Hey there, time traveller!
This article was published 21/10/2011 (2105 days ago), so information in it may no longer be current.
When my friend Mary took us to the Miraflores Locks, one of the three locks that comprise the Panama Canal, she chose not to stay with us.
"I've been there too many times," said the Ottawa native who now lives in Panama.
That afternoon in the visitors' centre, standing only metres away from the freighters and cruise ships making their way from ocean to ocean through the canal, I was transfixed. How could anyone tire of watching the procession of five million-tonne vessels squeezing through the locks, some with literally just inches to spare on either side, guided by dinky-toy-like electric trains?
More than one million vessels have passed through the Panama Canal since it opened in 1914. The waterways surrounding Panama City are parking lots of anchored freighters awaiting their turn. The canal operates continuously, 24 hours a day, seven days a week, allowing about 14,000 ships to pass through annually. At an average cost of $48,000 per vessel, the canal is obviously a money-maker.
The French first attempted to build a canal linking the Atlantic and Pacific oceans but failed. Along came the Americans, with the know-how, the money and the ability to make it happen. It took 11 years and 75,000 people to build the canal. The Americans controlled it until 1979, when it was officially handed over to the Republic of Panama.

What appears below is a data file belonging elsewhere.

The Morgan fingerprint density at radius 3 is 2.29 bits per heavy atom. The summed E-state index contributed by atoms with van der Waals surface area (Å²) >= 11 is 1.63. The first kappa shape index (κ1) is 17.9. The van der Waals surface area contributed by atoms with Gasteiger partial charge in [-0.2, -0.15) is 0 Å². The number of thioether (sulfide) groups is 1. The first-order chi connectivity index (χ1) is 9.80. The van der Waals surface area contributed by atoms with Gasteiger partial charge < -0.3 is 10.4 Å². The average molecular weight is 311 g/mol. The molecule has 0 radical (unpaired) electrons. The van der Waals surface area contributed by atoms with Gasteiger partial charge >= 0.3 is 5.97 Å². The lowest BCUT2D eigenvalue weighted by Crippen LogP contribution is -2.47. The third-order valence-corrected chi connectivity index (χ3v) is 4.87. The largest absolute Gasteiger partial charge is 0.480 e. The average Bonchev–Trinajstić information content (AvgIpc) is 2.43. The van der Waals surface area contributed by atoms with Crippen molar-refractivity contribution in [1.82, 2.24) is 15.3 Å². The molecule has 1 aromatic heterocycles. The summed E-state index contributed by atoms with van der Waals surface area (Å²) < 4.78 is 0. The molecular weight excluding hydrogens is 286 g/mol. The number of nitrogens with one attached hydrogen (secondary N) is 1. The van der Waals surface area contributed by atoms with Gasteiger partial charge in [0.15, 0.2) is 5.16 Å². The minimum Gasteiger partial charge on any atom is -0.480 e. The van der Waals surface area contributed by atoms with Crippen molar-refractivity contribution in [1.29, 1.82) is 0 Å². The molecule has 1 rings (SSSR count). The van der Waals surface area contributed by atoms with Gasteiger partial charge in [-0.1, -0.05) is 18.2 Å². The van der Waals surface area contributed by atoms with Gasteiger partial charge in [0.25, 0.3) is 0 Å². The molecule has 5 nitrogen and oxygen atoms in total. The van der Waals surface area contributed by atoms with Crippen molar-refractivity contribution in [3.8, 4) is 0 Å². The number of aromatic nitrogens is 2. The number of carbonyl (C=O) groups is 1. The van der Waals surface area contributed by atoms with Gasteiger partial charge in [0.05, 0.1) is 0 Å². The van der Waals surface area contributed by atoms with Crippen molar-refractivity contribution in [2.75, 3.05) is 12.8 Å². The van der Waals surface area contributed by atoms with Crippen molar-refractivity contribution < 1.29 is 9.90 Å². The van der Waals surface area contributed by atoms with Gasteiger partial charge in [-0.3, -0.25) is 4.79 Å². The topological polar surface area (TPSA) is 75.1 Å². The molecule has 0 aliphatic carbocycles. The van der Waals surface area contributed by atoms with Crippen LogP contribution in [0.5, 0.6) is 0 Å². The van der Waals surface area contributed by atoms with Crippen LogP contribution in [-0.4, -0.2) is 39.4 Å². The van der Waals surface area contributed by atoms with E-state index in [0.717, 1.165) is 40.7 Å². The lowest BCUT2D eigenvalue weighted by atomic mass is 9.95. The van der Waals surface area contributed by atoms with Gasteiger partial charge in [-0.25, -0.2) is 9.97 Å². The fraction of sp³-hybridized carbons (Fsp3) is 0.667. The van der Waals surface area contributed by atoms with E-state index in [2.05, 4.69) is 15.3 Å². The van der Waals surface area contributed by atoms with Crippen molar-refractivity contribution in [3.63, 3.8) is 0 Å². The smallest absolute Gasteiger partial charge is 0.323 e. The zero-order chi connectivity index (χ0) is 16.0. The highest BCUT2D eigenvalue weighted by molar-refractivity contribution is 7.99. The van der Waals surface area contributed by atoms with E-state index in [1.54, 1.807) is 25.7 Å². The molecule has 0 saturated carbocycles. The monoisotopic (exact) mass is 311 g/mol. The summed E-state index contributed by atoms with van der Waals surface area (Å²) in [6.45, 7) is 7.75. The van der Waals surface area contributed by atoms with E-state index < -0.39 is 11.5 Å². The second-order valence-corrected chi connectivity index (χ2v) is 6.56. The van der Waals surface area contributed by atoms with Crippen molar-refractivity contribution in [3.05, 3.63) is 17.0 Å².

I watched the cruise ship Oceana going through the lock, with its passengers crowded onto every deck to take in the spectacle. Mention the Panama Canal to avid cruisers and their eyes will glow with a things-to-do-before-I-die yearning. Frankly, I had the better view. I could clearly see the below-decks portholes drop closer and closer to the water line as the massive ship passed through the two locks and was lowered 16 metres. The only thing the cruisers could see was me waving at them.
Panama City is a bustling, cosmopolitan, scenic city that is at once historic and ultra-modern. Highrise buildings dominate the skyline and construction of better/higher/more extravagant towers is happening everywhere. Alongside big-city slums, the city oozes ostentatious wealth. The financial district is home to almost 100 public and private banks.
Luxury cars are a dime a dozen, as are designer stores, glamorous women and opulent private yachts. Third World country? It hardly feels like that here.
If the locals are blasé about the canal, they probably consider the Bridge of the Americas as merely a means to a destination rather than a geographic marvel. Panama City is at the crossroads of two continents and if the canal is not evidence enough, the Bridge of the Americas, which spans the canal and joins South America to Central and North America, is another colossal reminder.